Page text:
The Agency's Regional Fisheries, Ecology & Recreation Advisory Committees (RFERACs) will be discussing the survey results at their meetings this month.

Thirty five per cent of anglers who'd fished for coarse fish in 2002 favoured scrapping the close season but 50 per cent wanted it to stay.
And there was even more support for keeping the season (55 per cent) among anglers who coarse fished on rivers.

Seventy eight per cent of the anglers quizzed had fished for coarse fish in 2002; 56 per cent had been coarse fishing on a river; and 53 per cent had more than 20 years experience in the sport.

Of those in favour of ending the close season, 36 per cent said there was no need for one while 34 per cent said they would value more fishing time.
Eighty per cent of those backing the close season felt fish needed to rest and breed, 19 per cent felt it gave the riverbank environment time to recover.
Dave Clarke, the Agency's Head of Fisheries, said: "This wasn't a large survey - 400 anglers were polled - but those questioned were an accurate representation of the fishing public and they gave us an insight into feelings on the riverbank.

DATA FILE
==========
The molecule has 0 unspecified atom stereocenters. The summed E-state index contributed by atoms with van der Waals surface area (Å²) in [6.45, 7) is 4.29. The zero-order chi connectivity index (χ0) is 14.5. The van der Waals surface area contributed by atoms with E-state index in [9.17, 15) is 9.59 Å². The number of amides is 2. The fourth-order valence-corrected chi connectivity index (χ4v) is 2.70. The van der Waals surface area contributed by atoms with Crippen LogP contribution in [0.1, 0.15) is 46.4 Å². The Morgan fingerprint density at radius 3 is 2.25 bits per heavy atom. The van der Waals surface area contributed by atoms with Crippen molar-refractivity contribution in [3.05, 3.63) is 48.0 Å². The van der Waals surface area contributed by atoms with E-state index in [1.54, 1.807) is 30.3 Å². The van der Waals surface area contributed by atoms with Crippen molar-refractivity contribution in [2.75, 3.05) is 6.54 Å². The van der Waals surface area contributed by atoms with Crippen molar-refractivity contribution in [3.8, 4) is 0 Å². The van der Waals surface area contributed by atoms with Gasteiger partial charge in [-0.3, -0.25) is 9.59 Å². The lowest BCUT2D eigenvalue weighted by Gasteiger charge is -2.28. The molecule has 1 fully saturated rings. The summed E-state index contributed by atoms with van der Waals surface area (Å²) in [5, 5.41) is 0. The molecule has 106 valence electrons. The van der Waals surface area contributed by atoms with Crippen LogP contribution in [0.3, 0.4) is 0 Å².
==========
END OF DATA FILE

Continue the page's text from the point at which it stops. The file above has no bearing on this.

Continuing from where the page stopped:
"The survey results certainly don't give us a mandate for proposing change. Any change would need considerable further research and in these circumstances it would be difficult to justify spending scarce funds on this.
"Before removing the close season from canals, we commissioned scientific research to assess the evidence for impacts to these fisheries.
"It was based on a comparison between those canals that didn't have a close season with those that did. The research cost us 50,000.
"Similar research on rivers would be more difficult and substantially more expensive. Such research would severely limit or preclude other fisheries research work."

The RFERACs will now scrutinise the survey results before deciding whether to advise the Agency to commission a major research project on the effects of removing the close season.